4. I adjust more intensely on Mondays and Tuesdays and then I back off as the week progresses. I want to see that the effort invested has been retained and incorporated in a practice. Friday is an adjustment-free day. Yet another benefit to daily practice.

Lots of hard adjustments aren’t bad, but they’re not suitable for every day. If you want to be challenged, go to a workshop and get adjusted. Or even better, go get a massage! Afterwards, return to your mat and maintain your daily practice, which usually translates to fewer injuries when you attend those challenging workshops. In order to maintain a daily practice you can’t always be limping to your mat from all the adjustments the day before.  And to be honest, I don’t have the energy to adjust you every day in every posture, because I have to get on my mat too!

Ultimately, ashtanga vinyasa is a self-practice. Come to Mysore-style classes with the intention of self-development and the pursuit of peace and meditation on the mat. You will never leave disappointed.

Mysore Myths, part 1

There have been a few issues recently that have made me very, very grumpy. Hrrumph! Blogging fingers ACTIVATE! Stay tuned because this is just the beginning.

Queen of the East Village recently wrote a fabulous ode to the humble Mysore-style teacher here. I’m thankful for this blog post because sometimes I would love to remind travelling yogis everywhere of who it is who stays home and keeps the home fires burning (shala space/practitioner base) while we wait for your return.

More on that later. But first…

“Mysore-style is not for beginners.”

At Ekam, Mysore-style is for beginners, and I have gotten rid of any and all ‘beginner’ labelled classes. I’ve stopped targeting classes to those who brand themselves ‘beginner’ when really they are just uncomfortable or inconvenienced with being outed in a yoga class as either inflexible, weak, unbalanced, or all three at the same time. I also consider it a form of molly-coddling and generally patronizing to the practitioner. One thing Mysore-style classes clearly demonstrate (if I could get people to come) is that we’re all beginners. But you can’t be a ‘beginner’ until you take that first step and get on your mat!

Lately, in this New Year’s Resolution/Goal setting season, I’ve received emails asking if I do privates, or if I run beginners classes, workshops, boot camps, etc. I DON’T because:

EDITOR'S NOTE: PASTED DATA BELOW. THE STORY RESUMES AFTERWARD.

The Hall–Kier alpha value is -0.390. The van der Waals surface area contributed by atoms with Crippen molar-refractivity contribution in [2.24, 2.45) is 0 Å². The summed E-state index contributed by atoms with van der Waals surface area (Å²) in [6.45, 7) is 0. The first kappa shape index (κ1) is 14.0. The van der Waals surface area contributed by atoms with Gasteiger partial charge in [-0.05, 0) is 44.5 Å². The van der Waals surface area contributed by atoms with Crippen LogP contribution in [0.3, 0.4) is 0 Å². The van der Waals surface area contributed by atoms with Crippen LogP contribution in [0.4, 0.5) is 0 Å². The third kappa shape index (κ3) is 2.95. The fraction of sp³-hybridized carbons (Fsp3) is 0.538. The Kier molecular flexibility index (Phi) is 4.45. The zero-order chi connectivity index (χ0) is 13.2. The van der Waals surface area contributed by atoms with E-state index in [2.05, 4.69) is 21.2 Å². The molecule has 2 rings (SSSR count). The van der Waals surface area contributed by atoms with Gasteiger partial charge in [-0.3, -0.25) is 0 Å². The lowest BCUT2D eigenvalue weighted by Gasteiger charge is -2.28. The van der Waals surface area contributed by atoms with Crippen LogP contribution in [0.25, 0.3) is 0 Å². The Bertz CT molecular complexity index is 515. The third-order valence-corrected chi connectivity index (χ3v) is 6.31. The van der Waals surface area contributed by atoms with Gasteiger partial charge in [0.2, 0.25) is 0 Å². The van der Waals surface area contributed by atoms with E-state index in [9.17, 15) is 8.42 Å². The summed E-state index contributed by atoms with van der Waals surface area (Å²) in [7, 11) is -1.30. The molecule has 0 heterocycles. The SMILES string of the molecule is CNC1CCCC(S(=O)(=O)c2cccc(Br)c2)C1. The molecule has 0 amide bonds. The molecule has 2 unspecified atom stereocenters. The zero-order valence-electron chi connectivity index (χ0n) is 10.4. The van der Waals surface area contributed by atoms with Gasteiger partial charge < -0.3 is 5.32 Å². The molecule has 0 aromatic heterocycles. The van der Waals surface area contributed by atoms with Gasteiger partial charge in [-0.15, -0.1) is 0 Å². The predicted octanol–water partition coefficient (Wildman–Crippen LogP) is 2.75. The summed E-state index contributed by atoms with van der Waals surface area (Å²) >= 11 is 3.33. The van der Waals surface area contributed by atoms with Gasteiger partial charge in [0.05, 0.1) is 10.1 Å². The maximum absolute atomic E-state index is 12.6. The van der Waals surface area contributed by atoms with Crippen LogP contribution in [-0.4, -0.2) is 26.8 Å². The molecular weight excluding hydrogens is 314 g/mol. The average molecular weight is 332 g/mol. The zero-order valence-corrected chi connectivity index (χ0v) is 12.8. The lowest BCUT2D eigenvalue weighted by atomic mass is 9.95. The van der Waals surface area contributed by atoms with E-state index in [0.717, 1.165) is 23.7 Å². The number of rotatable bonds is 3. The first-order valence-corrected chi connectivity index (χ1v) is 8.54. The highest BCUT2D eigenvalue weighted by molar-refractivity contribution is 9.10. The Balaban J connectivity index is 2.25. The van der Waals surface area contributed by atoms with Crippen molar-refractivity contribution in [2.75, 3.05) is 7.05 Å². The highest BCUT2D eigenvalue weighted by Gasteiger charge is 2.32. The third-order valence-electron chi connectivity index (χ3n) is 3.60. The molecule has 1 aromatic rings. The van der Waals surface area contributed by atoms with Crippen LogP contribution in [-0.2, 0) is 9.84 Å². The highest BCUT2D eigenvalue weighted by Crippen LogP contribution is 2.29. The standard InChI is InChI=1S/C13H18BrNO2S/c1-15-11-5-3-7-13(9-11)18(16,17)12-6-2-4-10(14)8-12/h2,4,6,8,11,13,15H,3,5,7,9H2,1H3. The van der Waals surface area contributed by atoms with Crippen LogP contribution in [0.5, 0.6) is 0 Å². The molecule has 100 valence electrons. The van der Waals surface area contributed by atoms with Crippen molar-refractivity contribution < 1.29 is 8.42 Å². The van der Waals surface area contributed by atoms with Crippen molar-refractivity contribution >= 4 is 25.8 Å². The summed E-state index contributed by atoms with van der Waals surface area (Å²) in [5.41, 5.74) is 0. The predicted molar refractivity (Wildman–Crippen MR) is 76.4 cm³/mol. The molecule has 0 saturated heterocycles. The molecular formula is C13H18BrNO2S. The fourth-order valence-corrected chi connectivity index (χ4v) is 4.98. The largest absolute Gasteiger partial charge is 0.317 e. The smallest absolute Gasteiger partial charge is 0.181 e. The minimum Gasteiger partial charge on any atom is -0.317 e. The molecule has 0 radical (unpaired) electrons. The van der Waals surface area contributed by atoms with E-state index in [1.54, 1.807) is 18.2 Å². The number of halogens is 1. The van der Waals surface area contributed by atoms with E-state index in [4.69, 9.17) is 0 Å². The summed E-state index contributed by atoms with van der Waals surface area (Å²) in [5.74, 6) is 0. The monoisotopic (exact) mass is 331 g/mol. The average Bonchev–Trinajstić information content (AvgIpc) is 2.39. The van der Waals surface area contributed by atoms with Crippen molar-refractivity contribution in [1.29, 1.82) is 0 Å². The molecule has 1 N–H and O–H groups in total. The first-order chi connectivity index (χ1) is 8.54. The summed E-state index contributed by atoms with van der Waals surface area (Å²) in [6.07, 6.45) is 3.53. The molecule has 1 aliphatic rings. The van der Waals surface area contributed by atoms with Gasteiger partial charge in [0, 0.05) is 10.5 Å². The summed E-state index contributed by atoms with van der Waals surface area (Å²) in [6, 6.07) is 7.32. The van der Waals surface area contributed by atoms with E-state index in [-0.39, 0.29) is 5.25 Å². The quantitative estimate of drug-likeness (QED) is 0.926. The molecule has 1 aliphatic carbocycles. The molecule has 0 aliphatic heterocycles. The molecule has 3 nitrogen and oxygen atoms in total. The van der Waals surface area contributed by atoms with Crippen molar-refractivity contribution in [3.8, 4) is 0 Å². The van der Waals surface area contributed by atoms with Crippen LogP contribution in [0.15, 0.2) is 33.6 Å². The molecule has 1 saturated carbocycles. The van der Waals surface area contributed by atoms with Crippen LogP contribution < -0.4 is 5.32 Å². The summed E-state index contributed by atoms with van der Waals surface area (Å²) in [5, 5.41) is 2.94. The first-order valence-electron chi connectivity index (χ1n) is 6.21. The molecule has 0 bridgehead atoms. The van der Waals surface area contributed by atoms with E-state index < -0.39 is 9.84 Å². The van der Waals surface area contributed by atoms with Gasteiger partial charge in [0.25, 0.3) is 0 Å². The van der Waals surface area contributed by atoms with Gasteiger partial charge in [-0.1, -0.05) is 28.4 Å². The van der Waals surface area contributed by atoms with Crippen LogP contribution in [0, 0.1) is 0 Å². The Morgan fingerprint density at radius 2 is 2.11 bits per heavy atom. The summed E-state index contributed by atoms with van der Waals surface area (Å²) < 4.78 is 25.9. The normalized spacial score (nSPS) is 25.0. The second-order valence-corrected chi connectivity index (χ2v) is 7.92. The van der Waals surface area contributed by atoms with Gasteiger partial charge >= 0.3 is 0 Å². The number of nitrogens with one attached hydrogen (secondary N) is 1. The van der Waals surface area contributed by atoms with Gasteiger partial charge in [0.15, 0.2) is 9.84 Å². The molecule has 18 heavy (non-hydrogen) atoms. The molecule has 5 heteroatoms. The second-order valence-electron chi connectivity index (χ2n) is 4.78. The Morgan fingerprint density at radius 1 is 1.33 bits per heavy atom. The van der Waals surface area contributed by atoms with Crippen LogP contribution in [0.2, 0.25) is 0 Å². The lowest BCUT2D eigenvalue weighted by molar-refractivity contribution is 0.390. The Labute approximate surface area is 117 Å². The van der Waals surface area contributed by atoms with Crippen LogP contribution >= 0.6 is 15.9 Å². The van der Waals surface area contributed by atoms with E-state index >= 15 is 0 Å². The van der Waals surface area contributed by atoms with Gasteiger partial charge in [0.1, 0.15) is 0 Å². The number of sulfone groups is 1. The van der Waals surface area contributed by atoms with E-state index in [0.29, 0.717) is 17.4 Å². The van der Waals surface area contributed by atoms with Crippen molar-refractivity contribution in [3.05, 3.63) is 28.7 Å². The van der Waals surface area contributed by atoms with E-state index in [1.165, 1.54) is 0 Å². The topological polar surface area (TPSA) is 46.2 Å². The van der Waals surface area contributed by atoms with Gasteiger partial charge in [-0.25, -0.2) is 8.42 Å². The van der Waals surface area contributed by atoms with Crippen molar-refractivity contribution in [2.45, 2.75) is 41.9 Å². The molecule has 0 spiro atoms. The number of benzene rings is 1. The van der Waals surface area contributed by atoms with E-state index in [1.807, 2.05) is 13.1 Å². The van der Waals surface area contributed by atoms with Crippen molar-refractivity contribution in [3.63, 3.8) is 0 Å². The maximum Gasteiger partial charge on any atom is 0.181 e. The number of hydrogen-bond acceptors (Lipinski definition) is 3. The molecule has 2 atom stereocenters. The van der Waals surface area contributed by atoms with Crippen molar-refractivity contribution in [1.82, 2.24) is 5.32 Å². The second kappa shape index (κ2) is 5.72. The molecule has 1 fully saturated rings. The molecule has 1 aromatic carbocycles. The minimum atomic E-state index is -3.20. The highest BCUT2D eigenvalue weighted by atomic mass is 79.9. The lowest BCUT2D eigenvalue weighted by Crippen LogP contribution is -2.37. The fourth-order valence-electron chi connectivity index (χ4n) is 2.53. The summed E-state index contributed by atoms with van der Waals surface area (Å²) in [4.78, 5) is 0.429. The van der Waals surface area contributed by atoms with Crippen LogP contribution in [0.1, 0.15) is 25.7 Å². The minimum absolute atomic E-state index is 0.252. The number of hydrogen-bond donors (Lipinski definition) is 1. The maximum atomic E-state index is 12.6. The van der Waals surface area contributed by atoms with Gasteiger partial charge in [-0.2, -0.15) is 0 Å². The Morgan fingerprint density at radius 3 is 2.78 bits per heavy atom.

1. I don’t like the intention/expectation behind ‘private’ classes; you/your practice is not so special that you need me to personally watch you do it. I’ve run so many ‘private’ Mysore-style classes and I can assure you, it’s uncomfortable for both teacher and practitioner. An ashtanga practice is a self-practice, not a one-man/woman show.
  2. Short workshops/weekends/camps are simply a short spurt of activity usually followed by a lengthy down time wherein the student searches for their next yoga fix. One leaves these sessions thinking they’ve ‘learned’ something, but if they don’t have the self-discipline of a daily practice there’s nowhere to invest what they’ve ‘learned’.

Both of these situations ignore the fact that ashtanga vinyasa is a daily, personal practice. And the only thing that reinforces a daily practice is a daily practice. So my response to inquiries about private classes or beginner workshops is to come to Mysore-style classes! Especially for those with no experience. Mysore is an effective combination of both a private session and a workshop. The teacher gets to work with practitioners personally, and the practitioner receives benefits from other practitioner’s experiences, as well as reinforcement of the practice in a group setting. This traditional method is hundreds of years old and it wouldn’t be around today unless it really worked. In the past few years of maintaining a Mysore-style shala, I have developed a profound respect for this method and the practice. It keeps me honest as a teacher and a practitioner. As long as you get on your mat, it will work for you, I promise!